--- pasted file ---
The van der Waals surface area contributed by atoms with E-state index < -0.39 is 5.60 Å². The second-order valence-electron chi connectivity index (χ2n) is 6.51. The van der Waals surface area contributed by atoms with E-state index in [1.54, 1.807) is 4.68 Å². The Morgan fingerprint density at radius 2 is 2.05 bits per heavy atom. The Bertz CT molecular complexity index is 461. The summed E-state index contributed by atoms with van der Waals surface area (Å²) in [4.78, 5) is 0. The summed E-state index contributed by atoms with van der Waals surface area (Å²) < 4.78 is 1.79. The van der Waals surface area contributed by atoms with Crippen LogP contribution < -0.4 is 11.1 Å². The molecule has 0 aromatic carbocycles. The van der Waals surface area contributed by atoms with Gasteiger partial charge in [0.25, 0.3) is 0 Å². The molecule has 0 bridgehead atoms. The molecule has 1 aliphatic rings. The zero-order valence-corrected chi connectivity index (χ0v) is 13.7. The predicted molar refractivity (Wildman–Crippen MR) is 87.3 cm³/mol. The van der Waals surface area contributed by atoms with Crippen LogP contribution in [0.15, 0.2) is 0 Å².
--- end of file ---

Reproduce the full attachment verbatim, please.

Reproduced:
The van der Waals surface area contributed by atoms with E-state index < -0.39 is 5.60 Å². The second-order valence-electron chi connectivity index (χ2n) is 6.51. The van der Waals surface area contributed by atoms with E-state index in [1.54, 1.807) is 4.68 Å². The Morgan fingerprint density at radius 2 is 2.05 bits per heavy atom. The Bertz CT molecular complexity index is 461. The summed E-state index contributed by atoms with van der Waals surface area (Å²) in [4.78, 5) is 0. The summed E-state index contributed by atoms with van der Waals surface area (Å²) < 4.78 is 1.79. The van der Waals surface area contributed by atoms with Crippen LogP contribution < -0.4 is 11.1 Å². The molecule has 0 aromatic carbocycles. The van der Waals surface area contributed by atoms with Gasteiger partial charge in [0.25, 0.3) is 0 Å². The molecule has 0 bridgehead atoms. The molecule has 1 aliphatic rings. The zero-order valence-corrected chi connectivity index (χ0v) is 13.7. The predicted molar refractivity (Wildman–Crippen MR) is 87.3 cm³/mol. The van der Waals surface area contributed by atoms with Crippen LogP contribution in [0.15, 0.2) is 0 Å².